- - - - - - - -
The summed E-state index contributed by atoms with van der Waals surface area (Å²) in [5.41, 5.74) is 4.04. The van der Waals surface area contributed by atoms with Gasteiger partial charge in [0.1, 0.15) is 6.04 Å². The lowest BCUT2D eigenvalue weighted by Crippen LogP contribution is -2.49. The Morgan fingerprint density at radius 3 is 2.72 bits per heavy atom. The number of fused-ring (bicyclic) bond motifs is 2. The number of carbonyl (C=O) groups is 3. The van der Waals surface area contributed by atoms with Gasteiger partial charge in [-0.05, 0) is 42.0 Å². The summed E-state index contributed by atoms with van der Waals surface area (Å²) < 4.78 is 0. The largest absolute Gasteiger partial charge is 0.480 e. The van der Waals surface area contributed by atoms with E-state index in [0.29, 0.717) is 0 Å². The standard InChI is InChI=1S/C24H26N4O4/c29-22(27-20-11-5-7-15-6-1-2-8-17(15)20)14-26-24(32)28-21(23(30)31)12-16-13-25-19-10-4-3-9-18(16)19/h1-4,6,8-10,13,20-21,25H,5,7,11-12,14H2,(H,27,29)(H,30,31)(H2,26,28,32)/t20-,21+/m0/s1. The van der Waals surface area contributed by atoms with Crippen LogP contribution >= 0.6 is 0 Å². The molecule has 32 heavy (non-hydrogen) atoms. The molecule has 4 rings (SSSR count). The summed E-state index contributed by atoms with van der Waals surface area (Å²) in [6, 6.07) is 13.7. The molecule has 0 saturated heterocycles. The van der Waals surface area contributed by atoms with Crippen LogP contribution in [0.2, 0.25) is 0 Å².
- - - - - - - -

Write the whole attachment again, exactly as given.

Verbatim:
The summed E-state index contributed by atoms with van der Waals surface area (Å²) in [5.41, 5.74) is 4.04. The van der Waals surface area contributed by atoms with Gasteiger partial charge in [0.1, 0.15) is 6.04 Å². The lowest BCUT2D eigenvalue weighted by Crippen LogP contribution is -2.49. The Morgan fingerprint density at radius 3 is 2.72 bits per heavy atom. The number of fused-ring (bicyclic) bond motifs is 2. The number of carbonyl (C=O) groups is 3. The van der Waals surface area contributed by atoms with Gasteiger partial charge in [-0.05, 0) is 42.0 Å². The summed E-state index contributed by atoms with van der Waals surface area (Å²) < 4.78 is 0. The largest absolute Gasteiger partial charge is 0.480 e. The van der Waals surface area contributed by atoms with E-state index in [0.29, 0.717) is 0 Å². The standard InChI is InChI=1S/C24H26N4O4/c29-22(27-20-11-5-7-15-6-1-2-8-17(15)20)14-26-24(32)28-21(23(30)31)12-16-13-25-19-10-4-3-9-18(16)19/h1-4,6,8-10,13,20-21,25H,5,7,11-12,14H2,(H,27,29)(H,30,31)(H2,26,28,32)/t20-,21+/m0/s1. The van der Waals surface area contributed by atoms with Crippen LogP contribution >= 0.6 is 0 Å². The molecule has 32 heavy (non-hydrogen) atoms. The molecule has 4 rings (SSSR count). The summed E-state index contributed by atoms with van der Waals surface area (Å²) in [6, 6.07) is 13.7. The molecule has 0 saturated heterocycles. The van der Waals surface area contributed by atoms with Crippen LogP contribution in [0.2, 0.25) is 0 Å².